This paper aims to describe the personal information and help networks of people with HIV/AIDS (PHAs) in rural Canada, and to present a research‐based model of how and why these networks developed. This model seeks to consider the roles of PHAs, their family members/friends and formal health systems in network formation.
In‐depth, semi‐structured interviews were conducted with 114 PHAs, their friends/family members (FFs) and formal caregivers in three rural regions of Canada. A network solicitation procedure elicited PHAs' HIV/AIDS information/help networks. Interviews were analyzed qualitatively, and network data were analyzed statistically. Documents describing health systems in each region were also analyzed. Analyses used social capital theory, supplemented by stress/coping and stigma management theories.
PHAs' HIV/AIDS‐related information/help networks emphasized linking and bonding social capital with minimal bridging social capital. This paper presents a model that explains how and why such networks developed. The model shows that networks grew from the actions of PHAs, their FFs and health systems. PHAs experienced considerable stress, which led them to develop information/help networks to cope with HIV/AIDS – both individually and collaboratively. Because of stigmatization, many PHAs disclosed their illness selectively, thus constraining the size and composition of their networks. Health system actors created network‐building opportunities for PHAs by providing them with care, referrals and support programs.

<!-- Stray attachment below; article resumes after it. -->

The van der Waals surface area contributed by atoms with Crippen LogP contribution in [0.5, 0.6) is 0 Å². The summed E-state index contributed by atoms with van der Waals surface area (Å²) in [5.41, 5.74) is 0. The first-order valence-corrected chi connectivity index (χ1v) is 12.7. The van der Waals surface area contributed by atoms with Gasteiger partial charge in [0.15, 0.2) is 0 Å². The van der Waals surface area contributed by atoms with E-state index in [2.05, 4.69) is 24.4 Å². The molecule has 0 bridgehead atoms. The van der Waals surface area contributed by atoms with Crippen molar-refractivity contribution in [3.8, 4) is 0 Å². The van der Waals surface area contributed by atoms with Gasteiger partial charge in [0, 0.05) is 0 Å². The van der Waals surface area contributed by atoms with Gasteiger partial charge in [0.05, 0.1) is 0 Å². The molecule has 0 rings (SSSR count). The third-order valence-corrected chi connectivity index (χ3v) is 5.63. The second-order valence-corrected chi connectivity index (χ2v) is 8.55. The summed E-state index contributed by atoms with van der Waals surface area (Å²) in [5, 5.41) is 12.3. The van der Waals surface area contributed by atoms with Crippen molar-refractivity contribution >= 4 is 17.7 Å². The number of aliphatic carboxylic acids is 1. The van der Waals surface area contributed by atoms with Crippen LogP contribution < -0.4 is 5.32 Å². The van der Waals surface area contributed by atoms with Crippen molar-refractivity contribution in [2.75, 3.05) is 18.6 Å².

This study describes and explains an understudied type of information behavior: information/help network development at individual, group and institutional levels. As such, it illuminates the complex dynamics that made individual acts of interpersonal information acquisition and sharing possible.
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